I don’t often post re-runs on HBlog, but this one serves and important purpose. (Check back tomorrow and all will be revealed.) With apologies to my friends — and faithful readers — who may have seen this post a couple of years ago:
Every so often, my friends at work and I are asked to give a “creative inspiration” presentation. I really struggled to come up with a topic that would show me (1) trying something I’d never done before, and (2) evolving creatively as a consequence. I suppose I could have talked about how I transitioned from journalism into advertising. But in the end, I settled on street photography instead.
I’d often wait several minutes for a scene to clear out and be devoid of humans.
Other times, I would include a person in the frame — but only as a visual element.
I liked the resulting images, yet somehow they seemed a bit empty and impersonal.
Then I got to know a handful of street photographers. Among my favorites was a guy who called himself Yanidel.
I adored his images; they seemed so honest and unselfconscious. He had a gift for capturing the very heart of what makes Paris so interesting and vibrant: Her people.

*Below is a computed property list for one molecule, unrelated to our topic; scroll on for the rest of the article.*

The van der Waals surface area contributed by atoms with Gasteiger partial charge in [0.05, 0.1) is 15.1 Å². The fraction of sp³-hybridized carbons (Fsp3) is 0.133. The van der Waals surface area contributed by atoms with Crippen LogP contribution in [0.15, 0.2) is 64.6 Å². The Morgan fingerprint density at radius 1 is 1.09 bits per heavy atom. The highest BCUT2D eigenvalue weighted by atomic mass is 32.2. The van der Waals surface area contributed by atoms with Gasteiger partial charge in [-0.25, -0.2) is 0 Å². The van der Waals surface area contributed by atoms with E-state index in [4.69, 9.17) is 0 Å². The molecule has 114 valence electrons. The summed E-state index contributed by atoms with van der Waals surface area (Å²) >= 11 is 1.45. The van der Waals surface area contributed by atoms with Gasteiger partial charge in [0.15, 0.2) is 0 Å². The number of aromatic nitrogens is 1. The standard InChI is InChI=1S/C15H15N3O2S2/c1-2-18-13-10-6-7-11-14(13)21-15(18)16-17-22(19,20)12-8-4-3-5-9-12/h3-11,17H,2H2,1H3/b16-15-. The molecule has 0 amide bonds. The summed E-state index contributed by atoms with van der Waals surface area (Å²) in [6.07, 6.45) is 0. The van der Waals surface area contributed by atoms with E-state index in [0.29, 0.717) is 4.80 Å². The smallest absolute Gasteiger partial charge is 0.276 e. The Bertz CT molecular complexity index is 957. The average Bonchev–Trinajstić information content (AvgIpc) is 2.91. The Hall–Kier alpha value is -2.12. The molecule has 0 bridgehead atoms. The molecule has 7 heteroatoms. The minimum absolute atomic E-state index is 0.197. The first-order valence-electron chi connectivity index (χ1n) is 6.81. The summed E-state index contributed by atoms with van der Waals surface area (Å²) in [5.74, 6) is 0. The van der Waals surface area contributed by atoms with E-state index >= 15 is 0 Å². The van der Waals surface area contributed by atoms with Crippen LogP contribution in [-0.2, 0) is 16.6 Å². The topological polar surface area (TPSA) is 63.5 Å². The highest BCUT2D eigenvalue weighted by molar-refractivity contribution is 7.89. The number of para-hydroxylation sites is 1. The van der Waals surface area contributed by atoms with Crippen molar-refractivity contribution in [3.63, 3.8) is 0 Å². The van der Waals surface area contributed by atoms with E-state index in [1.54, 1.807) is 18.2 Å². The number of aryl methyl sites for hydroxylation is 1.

“I want to be a street photographer, too!” I decided. You know what they say …
But my shyness soon got the best of me.
Is it just me, or does the guy below on the left look uncannily like Bob Dylan?
This poor puppy was disconsolate about having been left outside a grocery store. (Happily, his owner did eventually return and there was a loud, joyous reunion.)
I loved the way this guy’s tongue shot out every time he pressed the shutter button.
I also loved the contrast between this man’s bold, colorful attire and his dour expression. <<Bah, mais la vie est merdique, n’est-ce pas?>>
As for these two, above: I knew *exactly* what they were up to because I’d done it, too.
Street photography has a couple of basic tenets. First, you’re supposed to only observe and record. In other words, don’t try to change or stage the events as they’re unfolding. Second, be discreet. In other words, don’t get busted!
I was slowly getting more and more comfortable with raising my camera to capture “the decisive moment” …
I started asking my subjects about their surroundings, their opinions, and their lives. Like this clochard, who has three daughters somewhere …
… and this kind crêpe vendor, who hasn’t been home to Pakistan in years …
… and this park cop, who — well, I don’t know what his story was, but he sure loved hamming it up for the camera!
I may be one of the lousiest street photographers in all of Paris, but that’s OK. I found an approach that enriches me as a person, and that makes me happy. In the end, isn’t that the true purpose of any art?